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Geminid Meteor Shower - 2020

Geminid Meteor Shower - 2020

The Geminid meteor shower is one of the finest meteors showers visible in either the Northern or the Southern Hemisphere. 

The Geminid meteor shower will be active from 4 December to 17 December, producing its peak rate of meteors around 14 December.

Over this period, there will be a chance of seeing Geminid meteors whenever the shower's radiant point – in the constellation Gemini – is above the horizon, with the number of visible meteors increasing the higher the radiant point is in the sky.

The Geminids, as their name implies, appear to emanate from the bright constellation Gemini (the twins). To find Gemini, look in the northeastern sky for the constellation Orion, which is easy to spot by the three stars in the hunter's "belt." Then look just up and to the right of Orion to see Gemini, high in the northeastern sky.Although the meteors will appear to stream away from Gemini, they can appear all across the sky.

The Geminids are associated with the near-Earth object 3200 Phaethon, an asteroid that may have undergone a collision with another object in the distant past to produce the stream of particles that Earth runs into — creating the meteor shower. 

The asteroid orbits the sun every 1.4 years. It occasionally comes close to Earth (at a safe distance) and also passes very close to the sun, inside of Mercury's orbit and only 0.15 astronomical units from the sun. 

Geminid Meteor Shower: When, Where & How to See It

Anywhere in the Northern Hemisphere is good, but the shower is visible from the Southern Hemisphere too.

You will want to find a big open space where you can see as much sky as possible.

Check the weather, as clear, cloudless skies are best.

The Royal Observatory advises: "For the best conditions, you want to find a safe location away from street lights and other sources of light pollution."

The Geminids are considered one of the best meteor showers every year because the individual meteors are bright, and the peak can see meteors stream across the sky at rates as high as 120 meteors an hour. Under light-polluted skies, fewer meteors will be visible. [Geminid Meteor Shower Awes Skywatchers Worldwide (Photos)]

The Geminid meteor shower is nearly 200 years old, according to known records — the first recorded observation was in 1833 from a riverboat on the Mississippi River — and is still going strong. In fact, it's growing stronger. That's because Jupiter's gravity has tugged the stream of particles from the shower's source ― the asteroid 3200 Phaethon ― closer to Earth over the centuries.

geminid meteor shower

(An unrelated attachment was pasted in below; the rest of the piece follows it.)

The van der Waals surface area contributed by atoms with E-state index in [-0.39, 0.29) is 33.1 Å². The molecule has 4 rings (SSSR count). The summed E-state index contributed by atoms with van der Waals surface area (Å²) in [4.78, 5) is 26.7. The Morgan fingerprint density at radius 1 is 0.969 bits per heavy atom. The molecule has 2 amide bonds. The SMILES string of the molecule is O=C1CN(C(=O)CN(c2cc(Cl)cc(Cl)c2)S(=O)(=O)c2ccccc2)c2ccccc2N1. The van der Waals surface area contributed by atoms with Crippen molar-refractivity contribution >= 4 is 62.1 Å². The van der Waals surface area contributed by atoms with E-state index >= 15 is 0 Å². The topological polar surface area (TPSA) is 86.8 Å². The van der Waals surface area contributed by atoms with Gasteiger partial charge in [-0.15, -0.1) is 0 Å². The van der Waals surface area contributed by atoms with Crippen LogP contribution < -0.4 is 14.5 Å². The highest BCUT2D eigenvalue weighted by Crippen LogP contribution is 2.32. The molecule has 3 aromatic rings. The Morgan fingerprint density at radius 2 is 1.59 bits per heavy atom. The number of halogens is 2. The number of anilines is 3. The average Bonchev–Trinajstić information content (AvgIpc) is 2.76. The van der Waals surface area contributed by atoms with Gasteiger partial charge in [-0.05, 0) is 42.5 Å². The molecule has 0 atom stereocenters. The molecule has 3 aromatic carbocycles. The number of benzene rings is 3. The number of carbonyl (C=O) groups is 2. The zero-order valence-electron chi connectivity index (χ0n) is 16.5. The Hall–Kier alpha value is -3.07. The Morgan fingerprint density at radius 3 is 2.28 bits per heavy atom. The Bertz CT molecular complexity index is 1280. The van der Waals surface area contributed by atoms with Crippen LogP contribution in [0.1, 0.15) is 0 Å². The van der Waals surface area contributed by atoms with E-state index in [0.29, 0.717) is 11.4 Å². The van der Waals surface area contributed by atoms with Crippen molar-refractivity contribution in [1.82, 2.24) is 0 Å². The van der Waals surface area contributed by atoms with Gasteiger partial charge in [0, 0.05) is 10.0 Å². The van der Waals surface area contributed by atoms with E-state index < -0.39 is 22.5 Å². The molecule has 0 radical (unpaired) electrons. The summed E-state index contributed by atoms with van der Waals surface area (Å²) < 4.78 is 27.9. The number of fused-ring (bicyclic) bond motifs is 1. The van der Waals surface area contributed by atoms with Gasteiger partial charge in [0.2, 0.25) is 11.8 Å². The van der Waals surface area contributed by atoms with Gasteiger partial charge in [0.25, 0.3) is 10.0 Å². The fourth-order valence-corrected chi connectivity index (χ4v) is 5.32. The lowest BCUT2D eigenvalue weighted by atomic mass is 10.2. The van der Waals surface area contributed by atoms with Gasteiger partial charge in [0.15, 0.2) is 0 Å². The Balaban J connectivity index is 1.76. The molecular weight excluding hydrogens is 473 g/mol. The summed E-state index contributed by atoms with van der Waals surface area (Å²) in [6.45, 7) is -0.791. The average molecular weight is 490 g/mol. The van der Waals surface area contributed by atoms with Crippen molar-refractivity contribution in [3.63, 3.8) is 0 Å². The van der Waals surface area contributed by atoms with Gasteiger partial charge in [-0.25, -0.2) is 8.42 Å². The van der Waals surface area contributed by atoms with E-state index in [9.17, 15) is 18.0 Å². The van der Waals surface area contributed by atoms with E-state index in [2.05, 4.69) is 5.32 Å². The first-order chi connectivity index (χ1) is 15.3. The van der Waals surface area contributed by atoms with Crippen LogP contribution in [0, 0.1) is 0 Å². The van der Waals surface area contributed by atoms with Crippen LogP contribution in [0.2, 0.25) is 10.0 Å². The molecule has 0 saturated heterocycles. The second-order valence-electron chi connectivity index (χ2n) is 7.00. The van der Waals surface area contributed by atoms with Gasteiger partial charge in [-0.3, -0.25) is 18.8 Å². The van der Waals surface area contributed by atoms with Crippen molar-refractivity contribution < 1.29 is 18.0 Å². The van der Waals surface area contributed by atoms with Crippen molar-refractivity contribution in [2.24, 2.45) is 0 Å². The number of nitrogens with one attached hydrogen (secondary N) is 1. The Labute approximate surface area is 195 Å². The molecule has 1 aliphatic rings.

When to see them

The meteors tend to peak about 2 a.m. local time.

The Geminids, as their name implies, appear to emanate from the bright constellation Gemini (the twins). To find Gemini, look in the northeastern sky for the constellation Orion, which is easy to spot by the three stars in the hunter's "belt." Then look just up and to the right of Orion to see Gemini, high in the northeastern sky.

Although the meteors will appear to stream away from Gemini, they can appear all across the sky. For best results, you should look slightly away from Gemini so that you can see meteors with longer "tails" as they streak by; staring directly at Gemini will just show you meteors that don't travel very far. 

gemenid.

Where do they come from?

The Geminids are associated with the near-Earth object 3200 Phaethon, an asteroid that may have undergone a collision with another object in the distant past to produce the stream of particles that Earth runs into — creating the meteor shower. 

The asteroid orbits the sun every 1.4 years. It occasionally comes close to Earth (at a safe distance) and also passes very close to the sun, inside of Mercury's orbit and only 0.15 astronomical units from the sun. (An astronomical unit is the distance between the sun and the Earth: about 93 million miles or 150 million kilometers.)

Rocks in space that are about to collide with Earth's atmosphere are called meteoroids. Those that streak through the atmosphere are called meteors, and if they reach the ground (which won't happen with the Geminids, as the particles are too small to survive the trip) the rocks are called meteorites.

gemenid.1

How to get the best view

Meteor showers don't require binoculars or telescopes to view — just your bare eyes. Find a comfortable spot to lie on the ground, far away from lights and ideally in a dark-sky area. Bring a blanket and dress warmly if you're in cold weather. Give your eyes about 20-30 minutes to adjust to the dark, then sit back and enjoy the show. 


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